View Full Version : How do you start a league play? and RTT questions

22-06-2008, 14:07
Long story short, I moved to a new town and the gaming situation is sad for a town this size.

Yesterday I met with shop owners and the few local GW players, and found lots of interested people and a great shop.

I figure a league would be a great way to start after 5th ed. comes out. We could start with 500 point armies and move up as we play.

Only problem is, I have no idea how to do that. I have never played in a league. So what do I do? How do i get started?

I had some RTT questions too. We have no RT shops in the area. We have a Hobbytown and a store that gets GW stuff from alliance. Can the store we game at host RTTs (even get in WD) without carrying GW stuff in store? If not how much does he need to carry?

thanks for your help, hopefully this will end with alot of new players

22-06-2008, 17:24
...Only problem is, I have no idea how to do that. I have never played in a league. So what do I do? How do i get started?

...Can the store we game at host RTTs (even get in WD) without carrying GW stuff in store? If not how much does he need to carry?

The most important thing to straighten out is WHERE you will be playing. Will that store you mentioned let you play your games there? Can they store your gaming tables and (more importantly) scenery safely? Are they open for business during hours that are conducive to your gaming group?

Your "escalation league" sounds like a great idea - I've been wanting to get the same thing started around here this summer, because I've got a ton of unpainted models and very little enthusiasm for painting. Just figure out the levels you want to play at (we used to use a 250 point "step," and escalate it every two weeks, but we're all older gamers with jobs that keep us from painting too much!) and post a sign-up sheet wherever you think you could find potential gamers - wherever GW products are sold locally would probably be the best place.

As for the RTT's being "official" and in White Dwarf, I'd suggest not worrying about it - the store would have to make a BIG commitment to carrying GW products, and unless you can promise them a big group of customers right off the bat, it'd be better to just keep it "unofficial" and ensure you have a happy store owner who will let you keep playing games there rather than a p.o.'d store owner who's unhappy about having to stock all that "required" merchandise!

Just stay enthusiastic, pick a very "laid back" schedule for your escalation league to let the gamers pick their own preferred level of participation, and make SURE that everyone treats the store like they were playing in their grandma's living room (be careful with food and drinks, no cursing, and whatever the owner/manager/pimply part-timer says, GOES!)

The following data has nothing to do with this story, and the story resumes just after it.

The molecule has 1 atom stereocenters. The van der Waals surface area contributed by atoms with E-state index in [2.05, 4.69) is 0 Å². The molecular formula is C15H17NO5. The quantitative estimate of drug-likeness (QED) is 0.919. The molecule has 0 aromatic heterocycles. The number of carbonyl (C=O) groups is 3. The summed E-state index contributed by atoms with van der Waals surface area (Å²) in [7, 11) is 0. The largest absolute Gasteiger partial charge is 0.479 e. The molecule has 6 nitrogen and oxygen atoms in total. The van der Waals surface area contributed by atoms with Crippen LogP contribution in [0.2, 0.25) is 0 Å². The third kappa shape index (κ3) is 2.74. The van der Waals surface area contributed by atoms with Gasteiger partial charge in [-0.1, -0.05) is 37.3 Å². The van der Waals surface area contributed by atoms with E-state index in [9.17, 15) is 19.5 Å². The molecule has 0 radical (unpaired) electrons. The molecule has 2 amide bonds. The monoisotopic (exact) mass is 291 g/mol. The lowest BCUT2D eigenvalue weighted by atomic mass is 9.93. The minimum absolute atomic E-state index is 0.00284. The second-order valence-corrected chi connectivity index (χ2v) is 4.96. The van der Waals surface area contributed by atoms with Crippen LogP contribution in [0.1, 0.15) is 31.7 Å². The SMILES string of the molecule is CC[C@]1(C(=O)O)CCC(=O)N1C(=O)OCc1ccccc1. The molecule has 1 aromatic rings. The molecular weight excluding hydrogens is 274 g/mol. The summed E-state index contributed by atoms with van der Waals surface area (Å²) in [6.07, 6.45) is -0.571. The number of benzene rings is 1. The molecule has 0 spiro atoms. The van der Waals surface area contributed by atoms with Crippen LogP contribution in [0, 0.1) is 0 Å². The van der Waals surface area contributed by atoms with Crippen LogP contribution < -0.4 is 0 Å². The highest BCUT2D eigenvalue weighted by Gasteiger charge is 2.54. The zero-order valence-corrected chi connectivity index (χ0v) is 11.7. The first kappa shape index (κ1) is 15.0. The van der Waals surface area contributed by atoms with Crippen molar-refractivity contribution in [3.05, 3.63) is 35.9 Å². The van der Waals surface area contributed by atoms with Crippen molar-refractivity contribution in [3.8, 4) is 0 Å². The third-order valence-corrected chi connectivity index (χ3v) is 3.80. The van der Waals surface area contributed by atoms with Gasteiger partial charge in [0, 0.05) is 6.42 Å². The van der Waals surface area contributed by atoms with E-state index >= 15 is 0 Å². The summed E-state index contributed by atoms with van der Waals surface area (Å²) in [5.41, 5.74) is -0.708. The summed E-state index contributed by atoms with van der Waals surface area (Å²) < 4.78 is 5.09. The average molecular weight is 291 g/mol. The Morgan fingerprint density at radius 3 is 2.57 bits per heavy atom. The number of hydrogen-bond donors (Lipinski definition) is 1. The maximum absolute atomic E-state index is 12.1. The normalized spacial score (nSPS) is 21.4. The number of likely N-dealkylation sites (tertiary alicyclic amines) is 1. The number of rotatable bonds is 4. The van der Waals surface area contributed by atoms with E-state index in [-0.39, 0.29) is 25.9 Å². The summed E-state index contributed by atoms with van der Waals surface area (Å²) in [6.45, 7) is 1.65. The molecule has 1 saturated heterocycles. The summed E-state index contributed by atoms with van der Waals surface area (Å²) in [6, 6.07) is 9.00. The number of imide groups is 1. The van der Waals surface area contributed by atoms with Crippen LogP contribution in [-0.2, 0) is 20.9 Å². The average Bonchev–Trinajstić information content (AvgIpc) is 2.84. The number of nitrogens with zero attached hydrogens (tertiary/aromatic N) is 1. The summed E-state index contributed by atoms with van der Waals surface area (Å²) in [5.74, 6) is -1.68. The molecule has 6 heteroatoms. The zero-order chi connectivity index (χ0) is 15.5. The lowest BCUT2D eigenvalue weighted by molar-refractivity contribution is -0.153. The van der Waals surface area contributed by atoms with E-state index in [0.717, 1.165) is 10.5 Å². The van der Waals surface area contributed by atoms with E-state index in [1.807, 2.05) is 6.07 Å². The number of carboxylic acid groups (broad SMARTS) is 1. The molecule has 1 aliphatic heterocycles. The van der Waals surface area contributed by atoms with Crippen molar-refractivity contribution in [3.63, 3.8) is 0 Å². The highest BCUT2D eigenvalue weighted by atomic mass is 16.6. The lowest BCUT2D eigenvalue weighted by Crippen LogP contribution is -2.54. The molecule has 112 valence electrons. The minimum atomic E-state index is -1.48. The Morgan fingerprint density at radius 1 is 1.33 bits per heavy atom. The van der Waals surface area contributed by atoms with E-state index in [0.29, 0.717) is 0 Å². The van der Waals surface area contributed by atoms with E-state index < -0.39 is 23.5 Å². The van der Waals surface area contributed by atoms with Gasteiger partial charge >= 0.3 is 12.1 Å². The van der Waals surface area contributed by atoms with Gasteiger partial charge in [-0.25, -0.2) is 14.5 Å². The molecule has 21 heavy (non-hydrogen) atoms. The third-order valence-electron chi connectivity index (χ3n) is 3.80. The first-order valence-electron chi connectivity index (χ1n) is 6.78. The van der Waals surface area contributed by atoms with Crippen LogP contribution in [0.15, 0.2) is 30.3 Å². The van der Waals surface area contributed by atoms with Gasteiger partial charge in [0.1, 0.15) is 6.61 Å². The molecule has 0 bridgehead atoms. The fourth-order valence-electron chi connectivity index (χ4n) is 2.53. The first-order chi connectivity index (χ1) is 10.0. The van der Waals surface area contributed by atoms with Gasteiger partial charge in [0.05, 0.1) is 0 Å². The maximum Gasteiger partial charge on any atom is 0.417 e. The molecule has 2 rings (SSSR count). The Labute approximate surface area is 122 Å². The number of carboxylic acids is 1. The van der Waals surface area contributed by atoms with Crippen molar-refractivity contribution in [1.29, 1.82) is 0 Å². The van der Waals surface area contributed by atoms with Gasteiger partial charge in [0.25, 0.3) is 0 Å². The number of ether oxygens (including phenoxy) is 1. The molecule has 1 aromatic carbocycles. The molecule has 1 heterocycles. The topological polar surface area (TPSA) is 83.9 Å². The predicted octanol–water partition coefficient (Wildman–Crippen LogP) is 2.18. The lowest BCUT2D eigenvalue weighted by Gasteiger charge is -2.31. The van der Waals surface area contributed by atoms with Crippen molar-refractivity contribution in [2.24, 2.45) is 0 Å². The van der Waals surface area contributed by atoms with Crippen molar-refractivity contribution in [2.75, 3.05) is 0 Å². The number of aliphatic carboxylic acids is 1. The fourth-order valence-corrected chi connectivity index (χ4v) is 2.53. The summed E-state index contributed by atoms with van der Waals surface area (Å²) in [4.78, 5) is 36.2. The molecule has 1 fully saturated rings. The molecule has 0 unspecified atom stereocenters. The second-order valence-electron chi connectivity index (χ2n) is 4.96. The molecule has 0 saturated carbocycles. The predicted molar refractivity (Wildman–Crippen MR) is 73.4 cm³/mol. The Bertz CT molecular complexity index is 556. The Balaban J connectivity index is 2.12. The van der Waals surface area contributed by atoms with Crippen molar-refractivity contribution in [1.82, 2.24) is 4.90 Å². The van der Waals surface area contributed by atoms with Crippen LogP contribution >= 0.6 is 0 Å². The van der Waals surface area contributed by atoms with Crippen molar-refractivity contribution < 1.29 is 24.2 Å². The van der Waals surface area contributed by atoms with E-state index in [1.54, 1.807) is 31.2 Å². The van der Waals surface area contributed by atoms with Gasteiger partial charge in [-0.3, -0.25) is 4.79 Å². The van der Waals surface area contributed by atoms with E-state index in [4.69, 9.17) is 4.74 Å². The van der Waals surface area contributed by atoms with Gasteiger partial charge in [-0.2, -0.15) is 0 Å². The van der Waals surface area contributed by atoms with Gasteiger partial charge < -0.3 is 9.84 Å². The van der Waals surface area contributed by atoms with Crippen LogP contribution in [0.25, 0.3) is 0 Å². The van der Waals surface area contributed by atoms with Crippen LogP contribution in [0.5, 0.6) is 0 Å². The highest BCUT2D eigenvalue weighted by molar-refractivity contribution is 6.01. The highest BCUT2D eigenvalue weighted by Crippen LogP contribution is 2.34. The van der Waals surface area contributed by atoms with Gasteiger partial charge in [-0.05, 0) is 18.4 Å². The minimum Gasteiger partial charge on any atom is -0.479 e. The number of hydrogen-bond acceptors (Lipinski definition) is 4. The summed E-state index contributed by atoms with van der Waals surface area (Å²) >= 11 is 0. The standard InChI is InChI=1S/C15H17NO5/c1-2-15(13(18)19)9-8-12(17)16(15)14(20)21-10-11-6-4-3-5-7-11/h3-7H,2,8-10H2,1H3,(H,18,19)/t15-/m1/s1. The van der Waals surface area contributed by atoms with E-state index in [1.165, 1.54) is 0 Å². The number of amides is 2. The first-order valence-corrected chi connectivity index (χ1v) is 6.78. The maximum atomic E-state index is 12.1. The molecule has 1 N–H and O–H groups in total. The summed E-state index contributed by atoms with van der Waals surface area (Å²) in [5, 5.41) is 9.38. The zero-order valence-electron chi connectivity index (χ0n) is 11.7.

Good luck!

22-06-2008, 20:21
Here is what I would do.

Put up a flier at the store you are looking at playing at. If it's a smaller town/city, ask store owners of related interests if you can put up fliers. I would stick to places that sell comics, video games, and bookstores (put them up in the science fiction and fantasy section).

Once you get a good idea of how many people you are going to get in your league, determine what a proper operating budget will be. Most gamers won't have a problem forking over a little bit of dough if you give them a good enough reason. This operating fund would be for expenses for the group, such as damage and wear and tear to scenery, as well as things such as a trophies or prizes at the end of the league.

I would get some kind of board that you can put names on to rank players in terms of their wins/losses. If you really want it to look good, perhaps get some cheap plastic engraved name plates for the participants. You will also want a drop box. Print up some pieces of paper that just say "date, player 1 name and signature, player 2 name and signature," and 2 check boxes to determine who is the winner.

As a general rule, no player should play any opponent more than twice until they have played everyone in that particular league. When everyone has played everyone else twice or after a predetermined amount of time, total up the wins and losses and rank the players accordingly. You can either continue the league by allowing everyone to play everyone else twice again, or you can start a new league. I reccommend starting a new league as this will allow new members the chance to join without being punished for not starting at the beginning.